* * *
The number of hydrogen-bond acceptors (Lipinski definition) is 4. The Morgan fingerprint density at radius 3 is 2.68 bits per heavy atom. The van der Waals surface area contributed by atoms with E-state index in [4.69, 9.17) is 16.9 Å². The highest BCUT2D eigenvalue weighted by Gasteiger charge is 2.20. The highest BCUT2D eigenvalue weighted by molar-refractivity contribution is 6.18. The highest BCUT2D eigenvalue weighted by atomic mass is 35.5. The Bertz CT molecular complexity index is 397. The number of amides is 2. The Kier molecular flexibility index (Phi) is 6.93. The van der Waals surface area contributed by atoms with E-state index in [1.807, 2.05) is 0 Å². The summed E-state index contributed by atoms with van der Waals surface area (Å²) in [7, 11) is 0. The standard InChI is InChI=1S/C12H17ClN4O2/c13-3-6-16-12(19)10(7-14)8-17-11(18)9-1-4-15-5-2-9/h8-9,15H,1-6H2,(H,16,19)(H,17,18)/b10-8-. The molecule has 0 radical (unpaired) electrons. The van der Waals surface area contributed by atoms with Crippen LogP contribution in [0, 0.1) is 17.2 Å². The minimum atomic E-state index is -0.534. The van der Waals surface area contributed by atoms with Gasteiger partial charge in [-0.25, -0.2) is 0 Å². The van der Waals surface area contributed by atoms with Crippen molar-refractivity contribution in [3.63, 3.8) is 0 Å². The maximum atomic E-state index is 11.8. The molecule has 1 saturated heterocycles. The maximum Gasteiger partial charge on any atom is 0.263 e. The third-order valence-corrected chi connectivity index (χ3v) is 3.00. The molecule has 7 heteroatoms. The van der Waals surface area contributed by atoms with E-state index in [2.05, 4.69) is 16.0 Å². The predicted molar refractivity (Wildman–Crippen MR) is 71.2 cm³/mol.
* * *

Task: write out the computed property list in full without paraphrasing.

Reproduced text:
The number of hydrogen-bond acceptors (Lipinski definition) is 4. The Morgan fingerprint density at radius 3 is 2.68 bits per heavy atom. The van der Waals surface area contributed by atoms with E-state index in [4.69, 9.17) is 16.9 Å². The highest BCUT2D eigenvalue weighted by Gasteiger charge is 2.20. The highest BCUT2D eigenvalue weighted by molar-refractivity contribution is 6.18. The highest BCUT2D eigenvalue weighted by atomic mass is 35.5. The Bertz CT molecular complexity index is 397. The number of amides is 2. The Kier molecular flexibility index (Phi) is 6.93. The van der Waals surface area contributed by atoms with E-state index in [1.807, 2.05) is 0 Å². The summed E-state index contributed by atoms with van der Waals surface area (Å²) in [7, 11) is 0. The standard InChI is InChI=1S/C12H17ClN4O2/c13-3-6-16-12(19)10(7-14)8-17-11(18)9-1-4-15-5-2-9/h8-9,15H,1-6H2,(H,16,19)(H,17,18)/b10-8-. The molecule has 0 radical (unpaired) electrons. The van der Waals surface area contributed by atoms with Crippen LogP contribution in [0, 0.1) is 17.2 Å². The minimum atomic E-state index is -0.534. The van der Waals surface area contributed by atoms with Gasteiger partial charge in [-0.25, -0.2) is 0 Å². The van der Waals surface area contributed by atoms with Crippen molar-refractivity contribution in [3.63, 3.8) is 0 Å². The maximum atomic E-state index is 11.8. The molecule has 1 saturated heterocycles. The maximum Gasteiger partial charge on any atom is 0.263 e. The third-order valence-corrected chi connectivity index (χ3v) is 3.00. The molecule has 7 heteroatoms. The van der Waals surface area contributed by atoms with E-state index in [2.05, 4.69) is 16.0 Å². The predicted molar refractivity (Wildman–Crippen MR) is 71.2 cm³/mol.